"End Of Flesh" is another very Dying Fetus-influenced death/grinder that accompanies chunky, pounding guitars with booming deathcore breakdowns. And the tune tucks in a completely unexpected melodic guitar break for good measure, too. "Unnerving," however, works much differently. It begins with a slow, forebodingly atmospheric, symphonic black metal-sounding keyboard intro before blasting off with an excellent and propulsive drum solo. And things eventually settle down into lurching, rhythmically-lock-step unison rhythms. "A Future Corrupt" is an surprisingly blistering and almost purely thrashy number anchored by more motoring double-time drum pummel. It has a few slow death/metalcore-ish breakdowns, sure, but Whitechapel riff their way out of them in no time.

"Prayer Of Mockery" and "Murder Sermon" are two more fiery and blood-pumping cuts. The former is driven by crunching guitar leads and machine-gun-fast drumming, and is also highlighted by brutal pig-squeals, commanding breakdowns, and occasional melodic solos. And the latter is highlighted by guest screaming from The Acacia Strain frontman Vincent Bennett and some savagely nasty, Gojira-inspired riffing. But "Necromechanical" is a shocker. It creeps by at an ominously slow, and even doomy pace. Needless to say, it is a big standout track on account of it being such an anomaly. And how about the fairly wailing guitar solo, too?! And "Single File To Dehumanization" wraps things up, and does so with another broodingly mid-tempo speed, frequent harmonic sections, and noteworthy melodic guitar outro.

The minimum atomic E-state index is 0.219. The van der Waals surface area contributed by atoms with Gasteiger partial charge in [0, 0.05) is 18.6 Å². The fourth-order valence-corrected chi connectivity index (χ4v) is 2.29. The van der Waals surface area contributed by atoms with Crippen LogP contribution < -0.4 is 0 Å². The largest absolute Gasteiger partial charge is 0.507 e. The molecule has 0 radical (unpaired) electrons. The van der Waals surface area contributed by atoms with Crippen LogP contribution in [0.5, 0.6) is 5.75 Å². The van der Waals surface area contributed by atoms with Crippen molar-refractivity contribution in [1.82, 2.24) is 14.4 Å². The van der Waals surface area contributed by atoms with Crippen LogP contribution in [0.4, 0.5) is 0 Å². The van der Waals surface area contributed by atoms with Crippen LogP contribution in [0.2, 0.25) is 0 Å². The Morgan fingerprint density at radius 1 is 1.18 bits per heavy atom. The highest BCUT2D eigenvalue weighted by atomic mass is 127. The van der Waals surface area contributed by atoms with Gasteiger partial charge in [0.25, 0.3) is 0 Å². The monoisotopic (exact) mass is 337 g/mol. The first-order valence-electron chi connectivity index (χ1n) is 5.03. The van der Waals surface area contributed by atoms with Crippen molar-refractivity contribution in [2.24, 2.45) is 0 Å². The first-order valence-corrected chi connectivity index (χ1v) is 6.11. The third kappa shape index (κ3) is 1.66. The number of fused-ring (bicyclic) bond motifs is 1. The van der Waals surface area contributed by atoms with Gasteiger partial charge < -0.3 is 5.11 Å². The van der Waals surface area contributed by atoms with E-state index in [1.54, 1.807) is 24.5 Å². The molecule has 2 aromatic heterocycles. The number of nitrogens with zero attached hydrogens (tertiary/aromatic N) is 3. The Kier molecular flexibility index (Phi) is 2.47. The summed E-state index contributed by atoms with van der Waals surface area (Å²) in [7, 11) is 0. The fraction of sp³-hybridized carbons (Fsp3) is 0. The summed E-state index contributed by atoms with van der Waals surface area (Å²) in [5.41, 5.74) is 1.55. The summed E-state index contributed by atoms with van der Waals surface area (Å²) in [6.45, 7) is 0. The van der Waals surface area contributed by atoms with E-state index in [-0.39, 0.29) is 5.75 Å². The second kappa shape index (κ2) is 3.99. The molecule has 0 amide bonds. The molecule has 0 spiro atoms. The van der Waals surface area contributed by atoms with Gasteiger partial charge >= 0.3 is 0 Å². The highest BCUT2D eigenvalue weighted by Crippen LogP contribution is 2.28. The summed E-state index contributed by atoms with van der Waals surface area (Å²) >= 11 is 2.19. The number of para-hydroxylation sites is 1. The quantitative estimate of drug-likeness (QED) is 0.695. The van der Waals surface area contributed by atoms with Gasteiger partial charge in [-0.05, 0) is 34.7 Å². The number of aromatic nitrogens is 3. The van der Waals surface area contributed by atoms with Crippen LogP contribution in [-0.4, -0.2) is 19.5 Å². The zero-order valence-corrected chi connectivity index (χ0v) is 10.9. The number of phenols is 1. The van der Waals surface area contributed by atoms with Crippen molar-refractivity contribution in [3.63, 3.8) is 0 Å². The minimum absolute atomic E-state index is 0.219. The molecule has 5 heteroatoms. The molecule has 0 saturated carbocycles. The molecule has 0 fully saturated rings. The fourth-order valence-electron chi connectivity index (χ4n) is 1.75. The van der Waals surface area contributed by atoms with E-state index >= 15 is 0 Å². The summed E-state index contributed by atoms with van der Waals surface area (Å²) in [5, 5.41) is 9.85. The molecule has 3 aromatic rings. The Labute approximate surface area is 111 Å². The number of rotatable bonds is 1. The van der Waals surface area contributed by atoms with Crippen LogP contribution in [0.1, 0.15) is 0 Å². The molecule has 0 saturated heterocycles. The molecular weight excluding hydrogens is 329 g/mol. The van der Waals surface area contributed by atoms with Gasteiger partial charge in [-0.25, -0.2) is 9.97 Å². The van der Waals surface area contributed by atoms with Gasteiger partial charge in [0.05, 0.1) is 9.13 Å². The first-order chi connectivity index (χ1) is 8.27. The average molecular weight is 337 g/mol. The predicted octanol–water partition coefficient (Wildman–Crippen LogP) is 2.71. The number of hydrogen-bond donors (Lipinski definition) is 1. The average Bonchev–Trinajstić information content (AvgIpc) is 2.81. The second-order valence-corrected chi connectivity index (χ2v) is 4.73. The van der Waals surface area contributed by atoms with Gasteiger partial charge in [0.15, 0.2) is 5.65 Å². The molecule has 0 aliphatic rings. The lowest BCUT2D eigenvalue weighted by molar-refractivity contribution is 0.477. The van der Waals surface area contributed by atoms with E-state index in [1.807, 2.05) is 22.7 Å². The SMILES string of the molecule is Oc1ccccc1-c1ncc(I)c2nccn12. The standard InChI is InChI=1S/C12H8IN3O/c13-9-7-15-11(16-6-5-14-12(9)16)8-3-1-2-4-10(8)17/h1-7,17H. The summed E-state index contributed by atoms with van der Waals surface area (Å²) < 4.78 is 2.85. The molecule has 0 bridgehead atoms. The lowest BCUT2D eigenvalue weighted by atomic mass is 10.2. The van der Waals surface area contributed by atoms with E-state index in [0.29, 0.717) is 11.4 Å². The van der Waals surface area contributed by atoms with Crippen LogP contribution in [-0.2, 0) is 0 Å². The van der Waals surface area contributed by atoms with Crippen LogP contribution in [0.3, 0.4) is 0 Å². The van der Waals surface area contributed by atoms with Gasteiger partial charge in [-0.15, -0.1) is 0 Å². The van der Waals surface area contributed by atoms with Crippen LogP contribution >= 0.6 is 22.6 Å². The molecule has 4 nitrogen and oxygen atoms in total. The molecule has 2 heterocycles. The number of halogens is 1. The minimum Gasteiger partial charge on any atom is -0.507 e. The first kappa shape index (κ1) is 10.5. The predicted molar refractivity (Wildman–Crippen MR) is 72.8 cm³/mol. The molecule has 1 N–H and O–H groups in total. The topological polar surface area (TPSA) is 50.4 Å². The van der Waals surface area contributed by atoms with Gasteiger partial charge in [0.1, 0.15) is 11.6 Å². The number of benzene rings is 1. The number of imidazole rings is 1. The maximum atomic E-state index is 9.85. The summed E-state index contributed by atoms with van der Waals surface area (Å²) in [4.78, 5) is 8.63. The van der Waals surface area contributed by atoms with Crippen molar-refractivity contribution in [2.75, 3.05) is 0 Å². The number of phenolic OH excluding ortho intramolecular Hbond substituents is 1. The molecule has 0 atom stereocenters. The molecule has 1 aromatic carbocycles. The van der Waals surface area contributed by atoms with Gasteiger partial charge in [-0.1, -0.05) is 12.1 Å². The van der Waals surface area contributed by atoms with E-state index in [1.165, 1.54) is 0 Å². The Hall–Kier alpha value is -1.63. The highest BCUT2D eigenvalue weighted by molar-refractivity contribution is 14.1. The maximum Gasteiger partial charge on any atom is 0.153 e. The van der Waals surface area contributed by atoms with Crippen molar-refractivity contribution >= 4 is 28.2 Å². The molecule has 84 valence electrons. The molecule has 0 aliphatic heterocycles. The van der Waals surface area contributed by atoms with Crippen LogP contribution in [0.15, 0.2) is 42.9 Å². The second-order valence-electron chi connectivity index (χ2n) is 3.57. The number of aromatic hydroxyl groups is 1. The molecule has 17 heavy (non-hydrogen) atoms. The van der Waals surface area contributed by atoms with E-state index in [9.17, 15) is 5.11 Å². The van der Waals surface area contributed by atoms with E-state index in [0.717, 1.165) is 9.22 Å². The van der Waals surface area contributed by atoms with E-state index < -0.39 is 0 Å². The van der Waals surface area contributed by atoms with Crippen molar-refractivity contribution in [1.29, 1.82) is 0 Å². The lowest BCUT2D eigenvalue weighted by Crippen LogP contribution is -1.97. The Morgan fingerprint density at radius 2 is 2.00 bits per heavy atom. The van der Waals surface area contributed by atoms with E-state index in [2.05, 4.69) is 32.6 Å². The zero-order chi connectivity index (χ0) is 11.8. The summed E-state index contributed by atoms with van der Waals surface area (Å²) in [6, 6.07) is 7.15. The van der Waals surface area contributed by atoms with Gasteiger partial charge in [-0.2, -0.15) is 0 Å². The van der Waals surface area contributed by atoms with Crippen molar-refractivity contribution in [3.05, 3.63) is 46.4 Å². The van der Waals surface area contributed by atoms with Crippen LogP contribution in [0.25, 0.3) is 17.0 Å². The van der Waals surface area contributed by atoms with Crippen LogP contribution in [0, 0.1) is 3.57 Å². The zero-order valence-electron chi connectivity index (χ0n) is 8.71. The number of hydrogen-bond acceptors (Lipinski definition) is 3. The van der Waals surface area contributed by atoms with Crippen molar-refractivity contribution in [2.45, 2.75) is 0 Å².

In sum, "A New Era Of Corruption" makes for one pretty darn satisfying listen. Any fan of either the death metal or grindcore genre should find much to sink their teeth into and feast on, here.
1 of 1 people found the following review helpful
5.0 out of 5 stars Phenominal!!! Oct. 8 2012
By chaosisthename - Published on Amazon.com
Format:Audio CD
The only word you can really use to describe this album is Phenomenal!! I think my three favorites are "Darkest Day of Man" "Breeding Violence" and you have to love "Murder Sermon." Murder Sermon is fast paced for the verses and then slower for Vincent Bennett (The Acacia Strain), and it's perfection through and through!! This album is probably the climax to their career but I'm very confident it is very far from over, I can see them driving a legacy like Cannibal Corpse, or even Slayer. Phil Bozeman is among my all time favorite vocalists for his brutal sucker punch growling and very sinister sadistic tone. Whitechapel is a must have in any metal fan's collection!!!